The vast majority of product launches, reorganizations, mergers and improvement initiatives either fail or grossly disappoint. In all, roughly 90% of major projects violate their own schedule, budget or quality standards.
Obviously these performance gaps are not part of the plan. Companies that work together to create very concise business plans, supported by a constant rhythm of team meetings, are more apt to stay on course and execute their plans with precision.
Seems obvious, so why do most initiatives breakdown?
Let me make it very clear. The challenges are two fold, lack of alignment around the company’s priorities and lack of trust in talking honestly with leadership.
When employees don’t commit to — or may not even understand — the plan, or are afraid of bringing forward bad news, you get results like:
Organizations that openly create their business blueprint and honestly discuss their progress and failures are in a better position to get the best out of their team while achieving their goals. A culture that understands their priorities, and enjoys the freedom to challenge and even dissent are very rare, and often times very successful.
So what is in an effective strategic blueprint or roadmap?
The strategic blueprint is a simple summation that the team constructs outlining their positioning and business plan, including annual priorities, key drivers, insights into the customer and the competition, a description of the company’s identity and purpose, individual personal goals, risk assessments, resource needs and a definition of annual and longer term goals.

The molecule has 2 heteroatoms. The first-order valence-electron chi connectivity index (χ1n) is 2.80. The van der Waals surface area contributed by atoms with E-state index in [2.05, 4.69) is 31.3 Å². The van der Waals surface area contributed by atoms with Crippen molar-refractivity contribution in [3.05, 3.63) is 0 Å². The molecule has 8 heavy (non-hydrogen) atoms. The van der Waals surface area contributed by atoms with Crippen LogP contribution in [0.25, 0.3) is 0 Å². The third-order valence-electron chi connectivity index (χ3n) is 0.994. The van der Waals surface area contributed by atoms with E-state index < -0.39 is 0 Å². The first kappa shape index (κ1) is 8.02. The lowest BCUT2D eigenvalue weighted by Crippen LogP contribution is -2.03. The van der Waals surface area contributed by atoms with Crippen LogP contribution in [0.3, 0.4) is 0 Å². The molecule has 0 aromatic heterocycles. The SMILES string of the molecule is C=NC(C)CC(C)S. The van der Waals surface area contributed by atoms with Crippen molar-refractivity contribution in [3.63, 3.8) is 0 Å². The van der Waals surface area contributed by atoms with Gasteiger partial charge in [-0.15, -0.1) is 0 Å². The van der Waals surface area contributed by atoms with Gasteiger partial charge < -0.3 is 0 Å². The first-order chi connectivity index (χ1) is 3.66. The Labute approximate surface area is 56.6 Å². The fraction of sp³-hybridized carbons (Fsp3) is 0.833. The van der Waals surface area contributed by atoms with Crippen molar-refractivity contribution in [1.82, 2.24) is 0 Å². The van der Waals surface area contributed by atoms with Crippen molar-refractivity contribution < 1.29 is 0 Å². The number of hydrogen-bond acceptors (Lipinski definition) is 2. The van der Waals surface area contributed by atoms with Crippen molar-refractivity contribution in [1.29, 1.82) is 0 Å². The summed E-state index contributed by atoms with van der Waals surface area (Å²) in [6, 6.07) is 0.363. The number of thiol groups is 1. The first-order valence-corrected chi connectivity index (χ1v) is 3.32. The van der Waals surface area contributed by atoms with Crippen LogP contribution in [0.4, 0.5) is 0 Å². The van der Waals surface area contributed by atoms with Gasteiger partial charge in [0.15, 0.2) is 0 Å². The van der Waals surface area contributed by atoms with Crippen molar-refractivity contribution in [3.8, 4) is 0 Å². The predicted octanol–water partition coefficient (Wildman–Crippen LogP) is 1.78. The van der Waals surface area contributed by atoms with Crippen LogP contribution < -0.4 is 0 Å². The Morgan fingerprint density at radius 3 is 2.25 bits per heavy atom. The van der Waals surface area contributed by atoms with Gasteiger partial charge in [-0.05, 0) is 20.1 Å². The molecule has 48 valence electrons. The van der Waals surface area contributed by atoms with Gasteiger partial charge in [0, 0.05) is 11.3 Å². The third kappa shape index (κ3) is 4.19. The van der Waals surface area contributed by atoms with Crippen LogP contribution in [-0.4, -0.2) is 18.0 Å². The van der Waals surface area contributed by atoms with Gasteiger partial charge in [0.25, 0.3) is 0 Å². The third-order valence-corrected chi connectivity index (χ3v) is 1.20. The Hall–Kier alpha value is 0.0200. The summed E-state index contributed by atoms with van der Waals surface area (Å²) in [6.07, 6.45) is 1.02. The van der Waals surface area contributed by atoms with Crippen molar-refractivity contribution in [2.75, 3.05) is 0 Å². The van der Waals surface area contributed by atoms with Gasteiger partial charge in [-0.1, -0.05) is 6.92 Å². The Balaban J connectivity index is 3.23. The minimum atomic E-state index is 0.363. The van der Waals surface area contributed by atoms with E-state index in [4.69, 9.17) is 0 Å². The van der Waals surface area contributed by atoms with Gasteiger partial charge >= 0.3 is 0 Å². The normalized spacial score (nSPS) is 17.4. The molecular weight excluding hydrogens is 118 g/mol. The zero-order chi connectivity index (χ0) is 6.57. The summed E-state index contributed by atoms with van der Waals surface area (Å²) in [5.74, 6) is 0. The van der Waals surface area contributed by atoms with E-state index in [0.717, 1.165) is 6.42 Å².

A good blueprint answers the following questions:
Companies that can simplify these key questions and introduce them consistently into everyone’s daily lives will drive stronger execution against whatever they are focusing on. The most valuable outcomes of an effective strategic blueprint include:
The challenge within most companies is the difficulty in blending strategy (or strategic thinking) and execution on a daily basis. Strategic discussions are not something done once or twice per year in a hotel meeting room. Strategic reflection is something that goes on all the time in the best dark horse organizations. They pride themselves on always thinking strategic, while holding themselves deeply accountable to daily execution.
So what are the winning companies doing differently?
It is not strategy or execution, its strategy and execution.